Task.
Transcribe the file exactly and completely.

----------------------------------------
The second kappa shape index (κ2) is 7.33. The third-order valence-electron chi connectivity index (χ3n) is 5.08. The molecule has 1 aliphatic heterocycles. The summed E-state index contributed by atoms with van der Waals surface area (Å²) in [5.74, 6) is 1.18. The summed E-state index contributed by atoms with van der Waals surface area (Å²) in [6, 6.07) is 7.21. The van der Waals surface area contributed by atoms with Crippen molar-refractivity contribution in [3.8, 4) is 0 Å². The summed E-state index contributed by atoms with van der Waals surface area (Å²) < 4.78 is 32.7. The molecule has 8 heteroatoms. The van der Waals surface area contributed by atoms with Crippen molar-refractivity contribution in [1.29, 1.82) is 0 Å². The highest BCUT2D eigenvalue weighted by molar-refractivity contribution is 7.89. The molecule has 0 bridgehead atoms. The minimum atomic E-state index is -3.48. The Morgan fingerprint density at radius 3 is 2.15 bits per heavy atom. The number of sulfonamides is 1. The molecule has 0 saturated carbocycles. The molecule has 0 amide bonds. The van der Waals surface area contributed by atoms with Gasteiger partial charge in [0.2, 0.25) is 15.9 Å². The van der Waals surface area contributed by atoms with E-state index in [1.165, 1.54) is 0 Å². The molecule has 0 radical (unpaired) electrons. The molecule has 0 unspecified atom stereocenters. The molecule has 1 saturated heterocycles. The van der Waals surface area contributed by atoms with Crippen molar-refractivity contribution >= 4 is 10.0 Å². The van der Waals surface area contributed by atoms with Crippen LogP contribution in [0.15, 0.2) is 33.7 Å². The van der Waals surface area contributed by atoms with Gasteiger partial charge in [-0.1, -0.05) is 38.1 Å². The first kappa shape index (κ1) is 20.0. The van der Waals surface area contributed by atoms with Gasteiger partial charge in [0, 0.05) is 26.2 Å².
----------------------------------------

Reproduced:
The second kappa shape index (κ2) is 7.33. The third-order valence-electron chi connectivity index (χ3n) is 5.08. The molecule has 1 aliphatic heterocycles. The summed E-state index contributed by atoms with van der Waals surface area (Å²) in [5.74, 6) is 1.18. The summed E-state index contributed by atoms with van der Waals surface area (Å²) in [6, 6.07) is 7.21. The van der Waals surface area contributed by atoms with Crippen molar-refractivity contribution in [3.8, 4) is 0 Å². The summed E-state index contributed by atoms with van der Waals surface area (Å²) < 4.78 is 32.7. The molecule has 8 heteroatoms. The van der Waals surface area contributed by atoms with Crippen molar-refractivity contribution in [1.29, 1.82) is 0 Å². The highest BCUT2D eigenvalue weighted by molar-refractivity contribution is 7.89. The molecule has 0 bridgehead atoms. The minimum atomic E-state index is -3.48. The Morgan fingerprint density at radius 3 is 2.15 bits per heavy atom. The number of sulfonamides is 1. The molecule has 0 saturated carbocycles. The molecule has 0 amide bonds. The van der Waals surface area contributed by atoms with Gasteiger partial charge in [0.2, 0.25) is 15.9 Å². The van der Waals surface area contributed by atoms with E-state index in [1.165, 1.54) is 0 Å². The molecule has 0 radical (unpaired) electrons. The molecule has 0 unspecified atom stereocenters. The molecule has 1 saturated heterocycles. The van der Waals surface area contributed by atoms with Crippen molar-refractivity contribution >= 4 is 10.0 Å². The van der Waals surface area contributed by atoms with Crippen LogP contribution in [0.15, 0.2) is 33.7 Å². The van der Waals surface area contributed by atoms with Gasteiger partial charge in [-0.1, -0.05) is 38.1 Å². The first kappa shape index (κ1) is 20.0. The van der Waals surface area contributed by atoms with Gasteiger partial charge in [0, 0.05) is 26.2 Å².